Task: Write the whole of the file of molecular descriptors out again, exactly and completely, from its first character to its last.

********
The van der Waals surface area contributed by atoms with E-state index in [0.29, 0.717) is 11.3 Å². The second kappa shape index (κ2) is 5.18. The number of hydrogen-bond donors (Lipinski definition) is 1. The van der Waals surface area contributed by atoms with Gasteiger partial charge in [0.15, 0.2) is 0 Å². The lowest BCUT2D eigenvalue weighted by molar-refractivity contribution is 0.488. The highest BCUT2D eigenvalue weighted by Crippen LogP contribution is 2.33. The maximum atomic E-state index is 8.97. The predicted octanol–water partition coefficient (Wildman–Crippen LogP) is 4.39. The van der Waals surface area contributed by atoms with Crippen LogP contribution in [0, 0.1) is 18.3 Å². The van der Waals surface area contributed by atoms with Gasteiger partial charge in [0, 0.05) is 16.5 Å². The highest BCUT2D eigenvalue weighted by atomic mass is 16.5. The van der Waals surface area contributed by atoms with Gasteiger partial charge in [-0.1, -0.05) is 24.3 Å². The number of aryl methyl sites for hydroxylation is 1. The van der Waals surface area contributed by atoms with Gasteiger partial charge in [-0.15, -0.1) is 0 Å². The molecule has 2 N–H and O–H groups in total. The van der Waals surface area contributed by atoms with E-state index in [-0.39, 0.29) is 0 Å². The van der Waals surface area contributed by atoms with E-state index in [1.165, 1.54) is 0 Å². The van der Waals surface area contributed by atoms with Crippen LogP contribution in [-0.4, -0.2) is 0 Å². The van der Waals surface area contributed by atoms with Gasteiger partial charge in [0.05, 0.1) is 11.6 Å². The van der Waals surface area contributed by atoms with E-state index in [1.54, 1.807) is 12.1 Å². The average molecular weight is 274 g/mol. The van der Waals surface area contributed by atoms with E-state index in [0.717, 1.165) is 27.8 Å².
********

The van der Waals surface area contributed by atoms with E-state index in [0.29, 0.717) is 11.3 Å². The second kappa shape index (κ2) is 5.18. The number of hydrogen-bond donors (Lipinski definition) is 1. The van der Waals surface area contributed by atoms with Gasteiger partial charge in [0.15, 0.2) is 0 Å². The lowest BCUT2D eigenvalue weighted by molar-refractivity contribution is 0.488. The highest BCUT2D eigenvalue weighted by Crippen LogP contribution is 2.33. The maximum atomic E-state index is 8.97. The predicted octanol–water partition coefficient (Wildman–Crippen LogP) is 4.39. The van der Waals surface area contributed by atoms with Crippen LogP contribution in [0, 0.1) is 18.3 Å². The van der Waals surface area contributed by atoms with Gasteiger partial charge in [0, 0.05) is 16.5 Å². The highest BCUT2D eigenvalue weighted by atomic mass is 16.5. The van der Waals surface area contributed by atoms with Gasteiger partial charge in [-0.1, -0.05) is 24.3 Å². The number of aryl methyl sites for hydroxylation is 1. The van der Waals surface area contributed by atoms with Gasteiger partial charge in [-0.15, -0.1) is 0 Å². The molecule has 2 N–H and O–H groups in total. The van der Waals surface area contributed by atoms with E-state index in [-0.39, 0.29) is 0 Å². The van der Waals surface area contributed by atoms with E-state index in [1.165, 1.54) is 0 Å². The van der Waals surface area contributed by atoms with Crippen LogP contribution in [-0.4, -0.2) is 0 Å². The van der Waals surface area contributed by atoms with Gasteiger partial charge in [0.05, 0.1) is 11.6 Å². The van der Waals surface area contributed by atoms with E-state index in [1.54, 1.807) is 12.1 Å². The average molecular weight is 274 g/mol. The van der Waals surface area contributed by atoms with E-state index in [0.717, 1.165) is 27.8 Å².